Armenia: Rights experts commend laws to curb use of mercenaries
Independent experts appointed by the UN Human Rights Council on Monday welcomed Armenia’s commitment to combat the use of mercenaries and private security companies, following an eight-day mission to the country.
The members of the UN Working Group on the use of mercenaries also called for greater oversight by the Government as well as stronger integration of human rights in domestic policies.
"Armenia stands out in its efforts to integrate the 1989 UN Convention on Mercenaries in its domestic legislation, specifically in Article 147 of the Criminal Code which provides for a definition of mercenarism in compliance with international law,” they said in a statement.
Still early days
During the visit, the experts gathered information on the laws and procedures criminalising mercenary activities.
They were informed that a regional court applied the legal framework to convict two Syrians charged with fighting alongside Azerbaijani forces during hostilities in 2020. Both received life sentences following a May 2021 trial that lasted only one day.
The experts noted that the application of the legislation is in its embryonic stage, and they encouraged the judiciary to guarantee that a victim-centred approach is applied in the future.
Private security companies
The Working Group also received information on the use of private security companies in Armenia.
“We welcome the amended law on private security activities, which establishes a clear regulatory framework for licensing and operations of private security service providers, including in the monitoring of demonstrations and crowd control,” members said.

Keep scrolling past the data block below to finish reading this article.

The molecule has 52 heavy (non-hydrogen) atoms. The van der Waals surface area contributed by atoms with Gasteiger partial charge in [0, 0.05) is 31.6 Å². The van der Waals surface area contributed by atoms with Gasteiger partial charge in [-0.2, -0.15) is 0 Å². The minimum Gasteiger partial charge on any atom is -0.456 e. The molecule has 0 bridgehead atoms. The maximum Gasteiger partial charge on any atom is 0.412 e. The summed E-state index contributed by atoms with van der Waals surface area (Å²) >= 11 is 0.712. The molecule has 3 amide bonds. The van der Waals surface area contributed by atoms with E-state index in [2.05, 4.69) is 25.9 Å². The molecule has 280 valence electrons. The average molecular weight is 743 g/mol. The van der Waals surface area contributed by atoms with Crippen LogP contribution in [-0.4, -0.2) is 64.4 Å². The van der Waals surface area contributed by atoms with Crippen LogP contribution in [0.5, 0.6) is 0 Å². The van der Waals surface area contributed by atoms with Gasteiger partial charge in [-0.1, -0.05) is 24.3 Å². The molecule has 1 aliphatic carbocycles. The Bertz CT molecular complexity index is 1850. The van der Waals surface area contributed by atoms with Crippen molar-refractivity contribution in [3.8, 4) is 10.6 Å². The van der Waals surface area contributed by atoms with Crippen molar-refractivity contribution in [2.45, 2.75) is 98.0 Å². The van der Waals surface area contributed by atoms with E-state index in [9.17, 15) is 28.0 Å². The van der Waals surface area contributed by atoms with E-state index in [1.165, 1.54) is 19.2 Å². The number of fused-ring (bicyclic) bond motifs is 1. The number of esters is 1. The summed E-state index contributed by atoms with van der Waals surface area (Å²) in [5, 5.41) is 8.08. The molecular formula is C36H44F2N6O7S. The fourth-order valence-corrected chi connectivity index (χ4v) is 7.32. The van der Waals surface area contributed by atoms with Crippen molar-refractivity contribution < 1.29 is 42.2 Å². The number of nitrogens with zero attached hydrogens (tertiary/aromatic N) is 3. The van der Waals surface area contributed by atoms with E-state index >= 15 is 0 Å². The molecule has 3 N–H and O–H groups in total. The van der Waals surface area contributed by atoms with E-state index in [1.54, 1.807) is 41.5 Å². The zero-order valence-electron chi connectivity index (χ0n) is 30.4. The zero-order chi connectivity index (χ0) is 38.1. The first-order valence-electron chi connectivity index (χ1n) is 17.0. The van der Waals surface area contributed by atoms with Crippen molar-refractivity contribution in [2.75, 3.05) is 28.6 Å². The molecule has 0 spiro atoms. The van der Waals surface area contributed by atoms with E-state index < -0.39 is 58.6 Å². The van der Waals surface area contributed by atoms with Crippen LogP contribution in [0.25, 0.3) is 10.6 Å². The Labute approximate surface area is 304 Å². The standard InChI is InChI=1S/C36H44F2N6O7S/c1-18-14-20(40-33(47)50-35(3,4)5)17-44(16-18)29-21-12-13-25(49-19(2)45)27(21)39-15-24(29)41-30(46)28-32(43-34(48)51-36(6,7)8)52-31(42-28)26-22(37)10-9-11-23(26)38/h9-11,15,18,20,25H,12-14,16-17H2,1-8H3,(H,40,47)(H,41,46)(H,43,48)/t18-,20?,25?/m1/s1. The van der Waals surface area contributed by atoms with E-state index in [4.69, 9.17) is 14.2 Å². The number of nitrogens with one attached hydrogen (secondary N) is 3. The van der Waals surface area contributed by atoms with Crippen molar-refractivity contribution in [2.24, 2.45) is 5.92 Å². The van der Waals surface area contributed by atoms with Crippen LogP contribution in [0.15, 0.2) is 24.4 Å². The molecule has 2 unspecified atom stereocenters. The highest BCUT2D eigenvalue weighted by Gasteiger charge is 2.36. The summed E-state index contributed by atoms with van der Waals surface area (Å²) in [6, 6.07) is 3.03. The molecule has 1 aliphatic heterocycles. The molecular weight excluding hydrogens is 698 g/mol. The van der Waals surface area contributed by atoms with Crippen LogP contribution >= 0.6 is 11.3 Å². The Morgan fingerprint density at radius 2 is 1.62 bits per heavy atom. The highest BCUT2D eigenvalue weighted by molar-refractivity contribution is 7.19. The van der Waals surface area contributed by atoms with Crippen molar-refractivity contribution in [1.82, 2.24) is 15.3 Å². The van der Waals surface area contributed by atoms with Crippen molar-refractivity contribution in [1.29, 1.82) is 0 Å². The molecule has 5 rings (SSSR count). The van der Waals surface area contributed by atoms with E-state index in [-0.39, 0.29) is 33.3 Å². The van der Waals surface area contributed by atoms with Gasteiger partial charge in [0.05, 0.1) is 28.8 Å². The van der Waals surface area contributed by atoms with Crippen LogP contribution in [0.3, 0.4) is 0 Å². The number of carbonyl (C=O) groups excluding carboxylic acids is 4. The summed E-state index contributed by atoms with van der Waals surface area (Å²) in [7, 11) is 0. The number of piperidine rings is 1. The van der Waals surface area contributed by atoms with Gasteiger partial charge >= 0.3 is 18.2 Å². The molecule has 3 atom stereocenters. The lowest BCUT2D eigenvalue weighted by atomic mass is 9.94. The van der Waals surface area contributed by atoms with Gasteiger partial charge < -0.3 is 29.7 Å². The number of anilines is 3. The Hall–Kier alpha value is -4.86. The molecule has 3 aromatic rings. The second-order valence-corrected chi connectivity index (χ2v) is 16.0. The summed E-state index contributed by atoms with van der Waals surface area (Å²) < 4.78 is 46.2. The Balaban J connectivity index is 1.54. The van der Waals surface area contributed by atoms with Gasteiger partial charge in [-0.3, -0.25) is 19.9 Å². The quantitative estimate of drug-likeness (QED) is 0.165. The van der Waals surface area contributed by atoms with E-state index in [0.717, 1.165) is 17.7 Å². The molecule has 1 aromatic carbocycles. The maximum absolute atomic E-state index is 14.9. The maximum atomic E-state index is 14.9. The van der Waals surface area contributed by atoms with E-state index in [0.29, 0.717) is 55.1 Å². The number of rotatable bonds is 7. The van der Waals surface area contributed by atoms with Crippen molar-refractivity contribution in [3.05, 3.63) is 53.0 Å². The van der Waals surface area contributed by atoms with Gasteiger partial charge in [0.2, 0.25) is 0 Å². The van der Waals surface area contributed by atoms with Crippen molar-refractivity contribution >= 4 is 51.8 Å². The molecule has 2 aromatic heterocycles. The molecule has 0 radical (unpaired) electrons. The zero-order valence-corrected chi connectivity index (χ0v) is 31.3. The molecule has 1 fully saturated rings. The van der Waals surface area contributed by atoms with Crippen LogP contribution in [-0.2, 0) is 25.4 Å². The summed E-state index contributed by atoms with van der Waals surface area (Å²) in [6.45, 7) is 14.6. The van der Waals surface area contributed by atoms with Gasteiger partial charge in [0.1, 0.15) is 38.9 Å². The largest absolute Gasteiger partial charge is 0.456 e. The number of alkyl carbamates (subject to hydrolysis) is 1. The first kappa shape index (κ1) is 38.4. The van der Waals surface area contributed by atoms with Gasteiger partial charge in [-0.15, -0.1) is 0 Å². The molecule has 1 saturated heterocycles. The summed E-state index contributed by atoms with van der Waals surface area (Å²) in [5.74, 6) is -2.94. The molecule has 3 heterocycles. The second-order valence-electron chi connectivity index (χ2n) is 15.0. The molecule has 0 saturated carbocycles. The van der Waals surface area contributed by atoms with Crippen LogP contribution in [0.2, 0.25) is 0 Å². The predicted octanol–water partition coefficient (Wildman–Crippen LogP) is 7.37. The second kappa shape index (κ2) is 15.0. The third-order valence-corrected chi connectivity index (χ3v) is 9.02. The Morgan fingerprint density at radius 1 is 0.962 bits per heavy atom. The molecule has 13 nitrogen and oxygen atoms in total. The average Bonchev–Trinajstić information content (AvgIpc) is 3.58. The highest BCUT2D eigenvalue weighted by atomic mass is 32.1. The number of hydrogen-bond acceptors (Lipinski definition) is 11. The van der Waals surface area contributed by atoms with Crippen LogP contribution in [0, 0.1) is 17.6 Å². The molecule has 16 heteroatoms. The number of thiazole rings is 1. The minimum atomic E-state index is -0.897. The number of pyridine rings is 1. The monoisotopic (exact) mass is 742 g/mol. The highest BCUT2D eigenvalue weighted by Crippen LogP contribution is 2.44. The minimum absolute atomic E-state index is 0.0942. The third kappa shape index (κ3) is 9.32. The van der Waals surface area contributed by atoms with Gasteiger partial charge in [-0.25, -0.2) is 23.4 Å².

Armenia has also initiated a reform on cyber security, and they urged the authorities to ensure that laws regulating the role of private security in cyber operations is human-rights compliant.
Oversight mechanism recommended
Noting the increased use of private security companies in the country’s mining industry, the experts also voiced concern over the alleged involvement of contractors, in dealing with concerns of local communities.
They strongly recommended establishing an independent oversight mechanism to monitor and oversee the private security sector.
“Regular trainings on the provision of human rights-compliant and gender sensitive security services should be systematically delivered to private security guards,” they added.
Full report to follow
While in Armenia, the Working Group held meetings in the capital, Yerevan, with governmental authorities, non-governmental organisations, and legal representatives. They also met with affected communities in the southern towns of Kapan and Goris.
Their full report containing findings and recommendations will be presented to the UN Human Rights Council in September.
The Working Group receives its mandate from the Council, which is based in Geneva.
The five members operate in their individual capacity and are not UN staff nor do they receive a salary for their work.